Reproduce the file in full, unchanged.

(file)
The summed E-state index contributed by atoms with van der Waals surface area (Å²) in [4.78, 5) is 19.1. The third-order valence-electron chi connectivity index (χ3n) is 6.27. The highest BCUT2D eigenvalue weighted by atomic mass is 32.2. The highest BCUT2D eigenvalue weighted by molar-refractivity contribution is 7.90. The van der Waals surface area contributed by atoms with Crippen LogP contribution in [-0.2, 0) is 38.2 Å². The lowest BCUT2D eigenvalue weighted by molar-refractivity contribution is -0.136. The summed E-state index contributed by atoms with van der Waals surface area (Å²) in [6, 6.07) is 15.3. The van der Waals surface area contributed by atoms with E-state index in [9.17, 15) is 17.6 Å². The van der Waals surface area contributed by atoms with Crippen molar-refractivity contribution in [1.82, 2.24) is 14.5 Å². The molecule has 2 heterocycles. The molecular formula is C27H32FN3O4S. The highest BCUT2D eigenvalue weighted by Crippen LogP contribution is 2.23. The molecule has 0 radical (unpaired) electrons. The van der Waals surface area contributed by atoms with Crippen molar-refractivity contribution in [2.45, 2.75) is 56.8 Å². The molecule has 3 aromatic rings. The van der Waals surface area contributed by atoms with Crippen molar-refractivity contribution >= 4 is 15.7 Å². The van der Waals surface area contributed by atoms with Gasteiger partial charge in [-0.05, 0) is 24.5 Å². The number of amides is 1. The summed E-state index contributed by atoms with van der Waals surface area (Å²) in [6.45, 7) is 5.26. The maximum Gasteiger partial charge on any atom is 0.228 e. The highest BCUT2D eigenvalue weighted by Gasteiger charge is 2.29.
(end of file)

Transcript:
The summed E-state index contributed by atoms with van der Waals surface area (Å²) in [4.78, 5) is 19.1. The third-order valence-electron chi connectivity index (χ3n) is 6.27. The highest BCUT2D eigenvalue weighted by atomic mass is 32.2. The highest BCUT2D eigenvalue weighted by molar-refractivity contribution is 7.90. The van der Waals surface area contributed by atoms with Crippen LogP contribution in [-0.2, 0) is 38.2 Å². The lowest BCUT2D eigenvalue weighted by molar-refractivity contribution is -0.136. The summed E-state index contributed by atoms with van der Waals surface area (Å²) in [6, 6.07) is 15.3. The van der Waals surface area contributed by atoms with E-state index in [9.17, 15) is 17.6 Å². The van der Waals surface area contributed by atoms with Crippen molar-refractivity contribution in [1.82, 2.24) is 14.5 Å². The molecule has 2 heterocycles. The molecular formula is C27H32FN3O4S. The highest BCUT2D eigenvalue weighted by Crippen LogP contribution is 2.23. The molecule has 0 radical (unpaired) electrons. The van der Waals surface area contributed by atoms with Crippen molar-refractivity contribution in [2.45, 2.75) is 56.8 Å². The molecule has 3 aromatic rings. The van der Waals surface area contributed by atoms with Crippen molar-refractivity contribution >= 4 is 15.7 Å². The van der Waals surface area contributed by atoms with Gasteiger partial charge in [-0.05, 0) is 24.5 Å². The number of amides is 1. The summed E-state index contributed by atoms with van der Waals surface area (Å²) in [6.45, 7) is 5.26. The maximum Gasteiger partial charge on any atom is 0.228 e. The highest BCUT2D eigenvalue weighted by Gasteiger charge is 2.29.